Most frequent fliers say the crown jewel of status benefits is the free upgrade to first class by legacy carriers. But this year the boards are lighting up with common complaints of no upgrades at the early window (usually 4-5 days before) while others are saying they are simply not receiving upgrades at all. The loudest chants come from United and Delta FFers but this should be no surprise. Often looking more like twins than competitors, these are the two largest elite status programs.
Of course, this varies depending on factors such as airline, airport, route, day of week, and time of day. Nevertheless, increasing chatter suggests looking to see if the dots connect.
So what changed? First, the airlines moved from a yield management operation to revenue management. We are all familiar with baggage fees et al but the fee that now often stands between frequent fliers and those highly desired first class seats are upgrade fees. Some airlines allow any passenger to purchase what appears to be a discounted first class seat, sometimes for less than a hundred dollars.
In truth, it is not quite that simple. Passengers can purchase upgrades to first class by paying the difference between their expensive coach fare and the first class fare, sometimes at a discount. Frequent fliers who purchased low fare buckets are losing out to non-status passengers who pay much more for their seats. Very simply, it means more revenue for the airlines and fewer seats available to elites.
How can the airlines get away with this? Because another thing has changed: Capacity.
In recent years, carriers have been operating at around 70-80% capacity, sometimes as low as 60%. That left many seats open on flights, especially those coveted first class seats. They were great times for frequent fliers but airlines were losing a lot of money.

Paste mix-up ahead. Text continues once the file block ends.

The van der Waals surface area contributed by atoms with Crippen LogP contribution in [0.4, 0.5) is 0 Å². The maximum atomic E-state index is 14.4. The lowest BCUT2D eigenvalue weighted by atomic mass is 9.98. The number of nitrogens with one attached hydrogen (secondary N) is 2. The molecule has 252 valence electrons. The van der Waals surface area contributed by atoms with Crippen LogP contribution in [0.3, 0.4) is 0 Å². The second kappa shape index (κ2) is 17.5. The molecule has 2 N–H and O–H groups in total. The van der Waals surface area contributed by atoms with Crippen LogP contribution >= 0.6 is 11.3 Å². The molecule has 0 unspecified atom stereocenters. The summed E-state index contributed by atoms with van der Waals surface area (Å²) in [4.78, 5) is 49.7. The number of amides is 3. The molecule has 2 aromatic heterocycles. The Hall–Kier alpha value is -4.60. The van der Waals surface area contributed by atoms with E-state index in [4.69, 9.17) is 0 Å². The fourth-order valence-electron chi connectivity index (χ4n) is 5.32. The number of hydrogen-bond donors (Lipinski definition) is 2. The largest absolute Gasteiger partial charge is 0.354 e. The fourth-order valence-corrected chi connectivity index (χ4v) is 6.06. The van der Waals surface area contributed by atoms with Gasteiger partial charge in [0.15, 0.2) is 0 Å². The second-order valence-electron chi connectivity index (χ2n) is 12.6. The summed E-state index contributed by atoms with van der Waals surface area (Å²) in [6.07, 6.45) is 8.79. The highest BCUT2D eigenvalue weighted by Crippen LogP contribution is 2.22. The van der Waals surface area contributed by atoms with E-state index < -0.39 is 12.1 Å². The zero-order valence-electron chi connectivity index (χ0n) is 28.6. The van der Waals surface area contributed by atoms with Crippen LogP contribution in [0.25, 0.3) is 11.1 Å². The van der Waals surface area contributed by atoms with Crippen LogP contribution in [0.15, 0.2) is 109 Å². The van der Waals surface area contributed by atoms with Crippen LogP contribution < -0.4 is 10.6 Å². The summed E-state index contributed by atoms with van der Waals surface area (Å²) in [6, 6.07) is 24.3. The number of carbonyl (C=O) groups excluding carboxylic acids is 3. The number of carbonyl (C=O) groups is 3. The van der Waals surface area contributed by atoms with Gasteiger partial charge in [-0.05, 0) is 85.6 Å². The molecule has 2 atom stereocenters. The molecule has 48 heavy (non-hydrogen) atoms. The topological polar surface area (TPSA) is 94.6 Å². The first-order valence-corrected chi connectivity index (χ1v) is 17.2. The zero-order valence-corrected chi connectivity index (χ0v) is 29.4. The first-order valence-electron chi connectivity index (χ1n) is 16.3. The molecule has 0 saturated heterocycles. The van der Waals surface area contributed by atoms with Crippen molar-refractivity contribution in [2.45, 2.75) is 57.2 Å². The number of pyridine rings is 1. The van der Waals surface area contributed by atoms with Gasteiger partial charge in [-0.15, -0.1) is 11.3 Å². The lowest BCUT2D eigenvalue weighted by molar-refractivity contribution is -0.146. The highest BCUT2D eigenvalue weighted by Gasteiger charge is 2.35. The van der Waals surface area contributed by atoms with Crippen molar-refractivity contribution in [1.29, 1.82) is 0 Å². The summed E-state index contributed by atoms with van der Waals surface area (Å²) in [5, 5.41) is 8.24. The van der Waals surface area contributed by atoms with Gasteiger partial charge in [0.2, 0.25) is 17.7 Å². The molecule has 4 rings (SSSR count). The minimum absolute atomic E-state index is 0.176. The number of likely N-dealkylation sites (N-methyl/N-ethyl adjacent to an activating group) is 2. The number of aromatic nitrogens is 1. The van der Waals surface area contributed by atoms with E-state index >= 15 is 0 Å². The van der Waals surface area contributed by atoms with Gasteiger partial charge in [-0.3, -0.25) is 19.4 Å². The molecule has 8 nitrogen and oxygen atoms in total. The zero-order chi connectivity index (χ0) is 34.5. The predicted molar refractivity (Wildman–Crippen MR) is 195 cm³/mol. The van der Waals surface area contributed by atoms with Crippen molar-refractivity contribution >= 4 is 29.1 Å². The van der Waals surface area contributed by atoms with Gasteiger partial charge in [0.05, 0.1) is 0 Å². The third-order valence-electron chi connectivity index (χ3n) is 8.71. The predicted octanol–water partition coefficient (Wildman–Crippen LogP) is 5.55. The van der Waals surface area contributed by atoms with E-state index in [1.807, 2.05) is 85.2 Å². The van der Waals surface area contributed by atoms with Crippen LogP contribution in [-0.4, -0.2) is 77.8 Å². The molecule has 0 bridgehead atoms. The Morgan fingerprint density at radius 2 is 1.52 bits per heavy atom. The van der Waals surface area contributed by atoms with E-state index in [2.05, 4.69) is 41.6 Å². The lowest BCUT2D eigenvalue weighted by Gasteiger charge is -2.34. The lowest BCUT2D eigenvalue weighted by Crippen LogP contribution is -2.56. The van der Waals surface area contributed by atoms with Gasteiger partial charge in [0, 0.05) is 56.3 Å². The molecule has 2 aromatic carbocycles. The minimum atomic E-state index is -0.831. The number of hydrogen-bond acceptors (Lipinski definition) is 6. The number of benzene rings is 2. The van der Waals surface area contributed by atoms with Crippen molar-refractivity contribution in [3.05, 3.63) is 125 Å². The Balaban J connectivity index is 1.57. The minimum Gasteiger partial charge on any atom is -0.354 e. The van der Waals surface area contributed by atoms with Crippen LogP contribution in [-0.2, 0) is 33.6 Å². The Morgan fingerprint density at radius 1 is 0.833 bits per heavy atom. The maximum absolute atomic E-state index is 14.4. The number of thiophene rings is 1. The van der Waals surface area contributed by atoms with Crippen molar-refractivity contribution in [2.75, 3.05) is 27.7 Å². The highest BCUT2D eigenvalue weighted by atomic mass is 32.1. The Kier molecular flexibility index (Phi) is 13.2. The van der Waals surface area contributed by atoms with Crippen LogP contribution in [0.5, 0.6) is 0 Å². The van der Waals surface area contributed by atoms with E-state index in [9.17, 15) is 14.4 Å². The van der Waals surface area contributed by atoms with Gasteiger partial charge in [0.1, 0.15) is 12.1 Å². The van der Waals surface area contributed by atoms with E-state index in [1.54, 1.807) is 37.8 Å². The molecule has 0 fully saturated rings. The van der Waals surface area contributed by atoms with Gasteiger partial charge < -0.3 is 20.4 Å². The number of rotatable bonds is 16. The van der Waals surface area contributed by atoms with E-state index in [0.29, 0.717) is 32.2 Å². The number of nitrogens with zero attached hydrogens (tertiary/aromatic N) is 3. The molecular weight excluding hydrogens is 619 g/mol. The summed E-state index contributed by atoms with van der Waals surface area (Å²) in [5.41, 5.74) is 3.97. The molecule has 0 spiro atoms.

Today, airlines have ceased or reduced operations for certain routes. In some cases, they have substituted smaller aircraft which means fewer first class seats. The end result is airlines are now at about 85% capacity, sometimes 90%. That means most flights are quite full, indeed often overbooked.
With fewer flight options, any airline delay or cancelation now has a magnified effect. Sometimes these displaced passengers are already flying first class on connecting flights, sometimes they are coach fare passengers rewarded with first class seats on a later flight. Since these events are unplanned, it is increasingly common for airlines to hold back on releasing upgrade seats early.
A third variable adds to the toxic mix. A couple years ago there were six legacy carriers. Due to a couple mergers, today there are only four. Reduced competition does not favor the frequent flier.
What used to be a slam dunk for receiving a first class upgrade by airline elite travelers is now in jeopardy for some. Before an airline even gets to the upgrade list pecking order, others have already cleared and they include passengers who purchased first class tickets, re-routed passengers, and those who paid the upgrade fee. Add in certain elite passengers who are allowed to upgrade to first class with certificates or miles or purchase full coach fares, along with possibly smaller aircraft, it is no surprise there are few – if any – first class seats remaining.
Yes, frequent fliers have been spoiled over recent years by purchasing low fare coach tickets while still receiving those prized upgrades. Those days are probably gone for many, especially for popular routes on heavy travel days which typically include Monday, Thursday, and Friday.
How well I know. I have been flying the same route week after week for the past five years and that precious upgrade was always there for me. That is, until this year when I joined the ranks as a surprised top tier flier who no longer impresses an airline with my status.
No doubt some will say just pay for a first class seat if you want it. It so happens that the airlines agree with you. This is all about revenue now so if you want to sit up front, plan to pay for it one way or another.
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